If the user confirms their intent, the perform method continues executing. We then place the order and return the final result from our App Intent. This looks quite similar to the predicted result from before and also contains three elements. The value will be the order that was just placed. Siri says, “Order placed successfully.” We provide our second custom view, OrderConfirmationView, with details about the order.

Step 3: Create an App Shortcut

We create a simple App Shortcut for our PlaceOrderIntent so that users can execute it without having to author a custom shortcut:

AppShortcut(
  intent: PlaceOrderIntent(),
  phrases: ["Place \(.applicationName) order"]
)

The phrase to activate the App Shortcut is, “Place Lemon order.” The following screenshots show what the conversation with Siri looks like when the user activates this App Shortcut.

example of an iOS App Intent with a custom view

User says, “Place lemon order.” Siri responds, “Are you ready to order?” A custom view of the App Intent shows the order details. Two buttons let the user proceed with the order or cancel it.

confirmation dialog from a custom view of an App Intent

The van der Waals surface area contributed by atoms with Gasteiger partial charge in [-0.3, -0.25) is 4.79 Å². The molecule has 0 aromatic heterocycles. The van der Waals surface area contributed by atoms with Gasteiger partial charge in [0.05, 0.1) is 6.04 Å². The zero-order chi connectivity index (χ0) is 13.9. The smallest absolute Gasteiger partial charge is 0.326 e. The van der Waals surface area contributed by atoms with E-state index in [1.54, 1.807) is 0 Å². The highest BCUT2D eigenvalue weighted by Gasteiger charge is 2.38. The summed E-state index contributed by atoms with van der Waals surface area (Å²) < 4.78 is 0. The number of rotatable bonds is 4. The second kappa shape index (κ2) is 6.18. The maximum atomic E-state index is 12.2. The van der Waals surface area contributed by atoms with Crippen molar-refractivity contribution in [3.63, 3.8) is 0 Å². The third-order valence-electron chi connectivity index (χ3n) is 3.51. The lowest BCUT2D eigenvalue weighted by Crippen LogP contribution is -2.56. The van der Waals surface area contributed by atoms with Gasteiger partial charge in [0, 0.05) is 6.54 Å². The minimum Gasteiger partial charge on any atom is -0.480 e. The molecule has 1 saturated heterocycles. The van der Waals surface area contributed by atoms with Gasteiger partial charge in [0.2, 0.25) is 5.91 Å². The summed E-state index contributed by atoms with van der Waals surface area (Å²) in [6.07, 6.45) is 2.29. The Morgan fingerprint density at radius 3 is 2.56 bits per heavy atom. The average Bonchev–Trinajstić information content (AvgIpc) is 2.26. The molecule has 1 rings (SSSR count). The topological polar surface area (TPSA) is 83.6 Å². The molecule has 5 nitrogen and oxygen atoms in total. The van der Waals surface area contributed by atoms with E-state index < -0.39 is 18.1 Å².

User says “Yes,” to which Siri responds, “Order placed successfully.” A custom view of the App Intent shows the order summary confirmation information.

The AppShortcuts struct with the three App Shortcuts looks like:

struct AppShortcuts: AppShortcutsProvider {
  @AppShortcutsBuilder
  static var appShortcuts: [AppShortcut] {
    AppShortcut(
      intent: ShowDepartmentIntent(),
      phrases: ["Open \(.applicationName) department",
                "Open \(\.$department) on \(.applicationName)"]
    )
    AppShortcut(
      intent: PlaceOrderIntent(),
      phrases: ["Place \(.applicationName) order"]
    )
    AppShortcut(
      intent: OrderStatusIntent(),
      phrases: ["Where is my \(.applicationName) order?",
                "\(.applicationName) order status"]
    )
  }
}

iOS now provides access to App Shortcuts in several places — Siri, the Shortcuts app, Siri Suggestions, and the home screen as widgets. In places where the system displays the App Shortcuts for our app in a list, they will be displayed in the order they appear in the AppShortcuts struct. So, we’ve sorted our App Shortcuts by our perceived importance of the use-case to the user.


Want to learn more about App Shortcuts and Intents in iOS 16?

Now you know the step-by-step instructions to implement App Shortcuts and App Intents. Of course, there are more App Shortcuts that we could create for our Lemon grocery store app. In the next post, we’ll explore how to maximize the discoverability of the App Intents in your app and take full advantage of the Siri integrations. Follow us on LinkedIn, Twitter, and Facebook to learn about new blog posts.

And if you’d like to learn how your app can leverage iOS 16’s App Shortcuts and Intents, or any of the exciting new features in iOS 16, contact us for a free consultation.